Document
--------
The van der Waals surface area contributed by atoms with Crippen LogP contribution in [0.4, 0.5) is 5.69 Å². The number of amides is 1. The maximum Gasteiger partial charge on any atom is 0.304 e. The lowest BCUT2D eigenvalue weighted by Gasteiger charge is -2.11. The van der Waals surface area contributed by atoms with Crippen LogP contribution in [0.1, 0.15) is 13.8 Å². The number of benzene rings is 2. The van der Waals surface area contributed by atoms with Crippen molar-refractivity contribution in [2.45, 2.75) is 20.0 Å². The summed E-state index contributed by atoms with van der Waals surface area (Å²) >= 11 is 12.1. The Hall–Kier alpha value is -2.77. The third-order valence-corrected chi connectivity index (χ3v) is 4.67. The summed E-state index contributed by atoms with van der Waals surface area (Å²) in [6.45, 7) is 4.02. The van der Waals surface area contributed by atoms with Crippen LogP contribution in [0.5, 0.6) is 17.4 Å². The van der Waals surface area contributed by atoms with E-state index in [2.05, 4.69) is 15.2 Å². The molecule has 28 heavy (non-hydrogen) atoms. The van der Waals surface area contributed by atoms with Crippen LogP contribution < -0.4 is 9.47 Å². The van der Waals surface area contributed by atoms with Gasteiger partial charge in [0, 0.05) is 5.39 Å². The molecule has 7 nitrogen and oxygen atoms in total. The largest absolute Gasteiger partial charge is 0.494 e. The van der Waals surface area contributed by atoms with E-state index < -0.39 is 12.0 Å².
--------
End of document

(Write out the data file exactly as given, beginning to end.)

The van der Waals surface area contributed by atoms with Crippen LogP contribution in [0.4, 0.5) is 5.69 Å². The number of amides is 1. The maximum Gasteiger partial charge on any atom is 0.304 e. The lowest BCUT2D eigenvalue weighted by Gasteiger charge is -2.11. The van der Waals surface area contributed by atoms with Crippen LogP contribution in [0.1, 0.15) is 13.8 Å². The number of benzene rings is 2. The van der Waals surface area contributed by atoms with Crippen molar-refractivity contribution in [2.45, 2.75) is 20.0 Å². The summed E-state index contributed by atoms with van der Waals surface area (Å²) >= 11 is 12.1. The Hall–Kier alpha value is -2.77. The third-order valence-corrected chi connectivity index (χ3v) is 4.67. The summed E-state index contributed by atoms with van der Waals surface area (Å²) in [6.45, 7) is 4.02. The van der Waals surface area contributed by atoms with Crippen LogP contribution in [0.5, 0.6) is 17.4 Å². The van der Waals surface area contributed by atoms with E-state index in [2.05, 4.69) is 15.2 Å². The molecule has 28 heavy (non-hydrogen) atoms. The van der Waals surface area contributed by atoms with Crippen LogP contribution < -0.4 is 9.47 Å². The van der Waals surface area contributed by atoms with Gasteiger partial charge in [0, 0.05) is 5.39 Å². The molecule has 7 nitrogen and oxygen atoms in total. The largest absolute Gasteiger partial charge is 0.494 e. The van der Waals surface area contributed by atoms with E-state index < -0.39 is 12.0 Å².